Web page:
Mike Tirico has quickly become one of the best and most versatile sports broadcasters. Growing up, he played his sports and admittedly wasn’t very good. He loved sports and knew he wanted a career in sports media. While others in the neighborhood were throwing the football around, Tirico was walking around with a spoon in his hand.
Mike Tirico filling in for Al Michaels
Earlier this year, it was determined that Mike Tirico, who had a 10-year run as the play-by-play announcer for ESPN’s Monday Night Football, would be taking over some games from Al Michaels for Sunday Night Football. Michaels, 75, is a legendary broadcaster who teams with Cris Collinsworth. With the coronavirus (COVID-19) pandemic, Michaels has agreed to take some ‘bye’ weeks to help minimize travel.
Michaels said he was on board with the decision. “This is a great schedule for me,” Michaels said via text, according to The New York Post. “A lot of West Coast games and a couple of byes during the season to cut down on some travel, which is welcome for me. I was part of formulating the plan. I’m all in.”
Tirico will be in the booth Sunday night with Collinsworth when the Pittsburgh Steelers travel to face the Buffalo Bills. Tirico came over to NBC from ESPN in 2016. He is also scheduled to work one of two NBC Wild Card games this year.
Tirico sees broadcasting heading in a different direction
Mike Tirico said he can see sports broadcasting turning in another direction if announcers like Tony Romo keep popping up. Romo, a former quarterback for the Dallas Cowboys, has been outstanding in the booth, giving viewers a chance to see the game from a player’s perspective. Romo has signed a deal with CBS worth $17 million per season.
“I was watching an NFL Films clip and Philip Rivers was mic’d up,” Tirico said on the Sports Illustrated Media Podcast. “And Philip Rivers is the all-time trash talker. He has such a big family, so I don’t know if he’d want to take on the commitment of doing football games. But it got me thinking about the four or five guys. I think if Peyton (Manning) ever did it, he’d be amazing. If (Tom) Brady ever did it, he’d be incredible. Aaron Rodgers is as enjoyable a production meeting as anyone. All these guys are super smart. Like Romo, they see the game.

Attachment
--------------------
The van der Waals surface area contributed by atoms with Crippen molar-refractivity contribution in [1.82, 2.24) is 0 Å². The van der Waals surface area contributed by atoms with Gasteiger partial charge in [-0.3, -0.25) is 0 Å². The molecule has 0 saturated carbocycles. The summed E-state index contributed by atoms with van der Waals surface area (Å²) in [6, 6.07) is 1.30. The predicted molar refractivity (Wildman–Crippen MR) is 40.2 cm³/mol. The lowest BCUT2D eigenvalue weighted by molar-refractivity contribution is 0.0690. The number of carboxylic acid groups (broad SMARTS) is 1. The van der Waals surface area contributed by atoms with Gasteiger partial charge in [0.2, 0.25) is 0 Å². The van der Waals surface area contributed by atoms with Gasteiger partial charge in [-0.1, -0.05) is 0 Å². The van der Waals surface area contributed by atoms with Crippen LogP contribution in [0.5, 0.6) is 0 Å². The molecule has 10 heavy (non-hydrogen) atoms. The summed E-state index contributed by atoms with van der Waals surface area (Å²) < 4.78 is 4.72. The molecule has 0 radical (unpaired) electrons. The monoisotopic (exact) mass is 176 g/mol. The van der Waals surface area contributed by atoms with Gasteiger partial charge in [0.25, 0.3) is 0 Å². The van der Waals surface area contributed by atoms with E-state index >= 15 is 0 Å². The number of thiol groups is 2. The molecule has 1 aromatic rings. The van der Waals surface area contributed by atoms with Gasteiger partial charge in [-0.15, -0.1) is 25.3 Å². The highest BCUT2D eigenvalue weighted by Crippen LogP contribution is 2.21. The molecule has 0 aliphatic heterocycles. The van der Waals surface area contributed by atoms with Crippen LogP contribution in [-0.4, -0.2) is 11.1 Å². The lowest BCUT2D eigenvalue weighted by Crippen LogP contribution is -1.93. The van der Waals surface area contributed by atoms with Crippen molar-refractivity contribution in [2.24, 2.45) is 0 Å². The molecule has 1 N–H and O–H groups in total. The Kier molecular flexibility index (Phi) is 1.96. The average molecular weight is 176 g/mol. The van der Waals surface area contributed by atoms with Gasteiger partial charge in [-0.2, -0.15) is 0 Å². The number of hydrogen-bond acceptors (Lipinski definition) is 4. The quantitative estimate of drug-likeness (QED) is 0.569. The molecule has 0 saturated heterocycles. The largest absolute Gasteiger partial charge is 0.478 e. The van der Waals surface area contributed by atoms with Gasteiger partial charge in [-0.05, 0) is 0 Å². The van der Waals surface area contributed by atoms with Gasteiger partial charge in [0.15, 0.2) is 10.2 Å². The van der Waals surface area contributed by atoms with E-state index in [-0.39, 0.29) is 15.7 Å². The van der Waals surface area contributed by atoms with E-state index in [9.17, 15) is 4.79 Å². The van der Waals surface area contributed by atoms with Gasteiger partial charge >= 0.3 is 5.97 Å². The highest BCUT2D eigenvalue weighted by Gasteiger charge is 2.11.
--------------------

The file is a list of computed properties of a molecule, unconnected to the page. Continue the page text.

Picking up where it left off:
“I think you’re going enter the golden era of analysts for football in TV in the next 10–15 years. I think when Peyton Manning redefined the quarterback position, the vision of the quarterback controlling the game and understanding everything around him has expanded. And I think they see it live and call it out, so when they prepare for a broadcast in that mode they’re able to get in that Romo-predicting-plays deal, which fans really enjoy.”
Why did Mike Tirico carry a spoon while growing up?
Mike Tirico wasn’t the most athletic kid growing up, but he loved his sports. He wanted to play them but wasn’t one of the better athletes. In fact, he said his mother had a better arm and the best arm of any mom in the neighborhood. “She’d go out and play catch with me during my Little League days, which didn’t advance very far,” Tirico said during an interview on Talks at GS.
Tirico didn’t carry a baseball or football with him. He wasn’t one who was always dribbling a basketball. He could usually be found holding a spoon. Tirico said he got a lot of support from his mother’s family in his younger days.
“Her brothers were always around in support of my sporting love and passion for watching games,” he said. “As a kid, for whatever reason, I took a liking for sports on TV. My mom will tell you, as a little kid I would run around with a spoon and pretend to be an announcer instead of being a ballplayer or an athlete. I guess 50 years later, I’m still living my childhood dream of being a TV sportscaster. I still love the job every second of the day.”